As Metro bike-share turns a year old, tips to increase its appeal for low-income riders

FILE: A rider checks out a bike share bicycle downtown.
FILE: A rider checks out a bike share bicycle downtown.
L.A. Metro/Flickr

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It's been a year since the Los Angeles County Metropolitan Transportation Authority launched its bright green bike-share system in downtown Los Angeles. As the agency gears up to launch two additional systems in Pasadena and San Pedro, new research has suggestions for increasing the appeal of the short-term bike rental program.

L.A. was relatively late to create a bike-share program and has had a somewhat slow start. Metro's system averages one ride per bike per day, far below the averages of other more established systems like those in New York or Washington, D.C., where ridership is double that of L.A.'s even in the dead of winter.

Previous studies of bike-share systems have shown that unlike transit riders, those who use bike-share are more likely to be white and relatively affluent. So researchers at Portland State University sought to find out what the major barriers were to bike-share ridership in low-income community of color.

They surveyed residents in areas of New York City, Chicago and Philadelphia, which had physical access to bike-share stations, and asked why they didn't use the bikes.

"Concerns about costs were pretty high among low-income residents," said lead researcher Nathan McNeil.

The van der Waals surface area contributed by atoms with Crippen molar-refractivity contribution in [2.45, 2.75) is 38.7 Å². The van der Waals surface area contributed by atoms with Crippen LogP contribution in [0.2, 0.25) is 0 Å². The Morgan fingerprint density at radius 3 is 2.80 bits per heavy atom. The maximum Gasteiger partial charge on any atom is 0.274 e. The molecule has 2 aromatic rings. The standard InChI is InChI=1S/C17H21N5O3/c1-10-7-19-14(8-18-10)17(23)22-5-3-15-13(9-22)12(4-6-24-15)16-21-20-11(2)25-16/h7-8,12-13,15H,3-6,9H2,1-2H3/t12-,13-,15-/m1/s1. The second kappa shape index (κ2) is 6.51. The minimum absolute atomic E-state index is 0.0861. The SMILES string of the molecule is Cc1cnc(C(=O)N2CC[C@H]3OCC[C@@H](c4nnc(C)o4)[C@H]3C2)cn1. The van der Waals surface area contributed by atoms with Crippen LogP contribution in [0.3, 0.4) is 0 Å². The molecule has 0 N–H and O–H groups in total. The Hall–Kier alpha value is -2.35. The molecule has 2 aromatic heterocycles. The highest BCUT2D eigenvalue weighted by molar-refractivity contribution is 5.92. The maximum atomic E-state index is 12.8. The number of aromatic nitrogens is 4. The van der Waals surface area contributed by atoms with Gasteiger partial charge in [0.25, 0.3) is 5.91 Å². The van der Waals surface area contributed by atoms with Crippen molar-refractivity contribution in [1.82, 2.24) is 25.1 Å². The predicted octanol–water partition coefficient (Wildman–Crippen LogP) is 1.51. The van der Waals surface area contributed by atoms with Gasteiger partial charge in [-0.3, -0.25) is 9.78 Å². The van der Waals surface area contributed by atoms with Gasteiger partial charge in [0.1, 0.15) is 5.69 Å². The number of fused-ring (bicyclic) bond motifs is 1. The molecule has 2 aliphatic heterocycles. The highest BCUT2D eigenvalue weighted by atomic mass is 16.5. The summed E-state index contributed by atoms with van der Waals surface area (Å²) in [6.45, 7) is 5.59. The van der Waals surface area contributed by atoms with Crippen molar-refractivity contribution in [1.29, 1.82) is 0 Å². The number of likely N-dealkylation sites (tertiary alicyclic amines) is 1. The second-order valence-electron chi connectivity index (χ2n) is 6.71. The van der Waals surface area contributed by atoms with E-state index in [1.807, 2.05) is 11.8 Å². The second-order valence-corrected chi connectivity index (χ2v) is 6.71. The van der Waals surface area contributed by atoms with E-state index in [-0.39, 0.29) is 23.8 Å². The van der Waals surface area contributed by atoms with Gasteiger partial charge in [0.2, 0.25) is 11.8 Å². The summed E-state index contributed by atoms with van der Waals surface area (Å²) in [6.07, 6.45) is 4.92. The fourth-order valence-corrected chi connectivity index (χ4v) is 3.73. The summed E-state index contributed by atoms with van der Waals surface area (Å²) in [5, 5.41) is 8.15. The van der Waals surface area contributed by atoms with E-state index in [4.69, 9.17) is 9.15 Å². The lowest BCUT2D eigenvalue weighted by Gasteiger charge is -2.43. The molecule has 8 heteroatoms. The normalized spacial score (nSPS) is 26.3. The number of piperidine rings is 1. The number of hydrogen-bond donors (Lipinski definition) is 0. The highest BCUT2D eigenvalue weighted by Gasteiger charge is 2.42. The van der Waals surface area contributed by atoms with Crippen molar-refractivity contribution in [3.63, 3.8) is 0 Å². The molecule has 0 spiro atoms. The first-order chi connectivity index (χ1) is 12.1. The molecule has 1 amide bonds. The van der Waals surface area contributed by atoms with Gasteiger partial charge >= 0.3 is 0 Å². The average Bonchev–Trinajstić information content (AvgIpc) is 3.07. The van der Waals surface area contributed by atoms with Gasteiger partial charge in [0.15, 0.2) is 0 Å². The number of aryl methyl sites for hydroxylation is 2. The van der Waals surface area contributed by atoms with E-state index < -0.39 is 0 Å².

But it wasn't just the up-front cost that was a deterrent – many residents weren't aware of discount programs that might have been available to lower-income users. Many also objected to the need to put down a credit card, either because they didn't have one or because they feared unexpected fees if they kept the bike too long or if anything happened to the bike.

L.A. Metro does not offer discount passes to low-income users for bike-share as it does for transit, though officials said they are considering adding a program. And around the launch of the downtown L.A. bike-share system, the agency worked with community groups to distribute 30,000 free annual passes in low-income communities, which allow users to check out bikes for the same fee as a transit fare (non-members pay a higher price).

Metro is also considering fully integrating the bike-share system with transit fares, so that users could transfer from a bus or train to a bike on the same ticket within a two-hour window. However, bike-share users would still be required to register an account with a credit card.

The biggest barrier to bike-riding and bike-share use across the board in the study was concern about road safety. Other studies have found bike-share users are more than twice as likely to ride on a street with a protected bike lane.

But among low-income respondents of color, traffic safety was not the only concern while on the road – they also feared being harassed while on the bike or being the victim of crime.

"There are a lot of pieces that have to be addressed to make people feel comfortable using bike-share," said McNeil.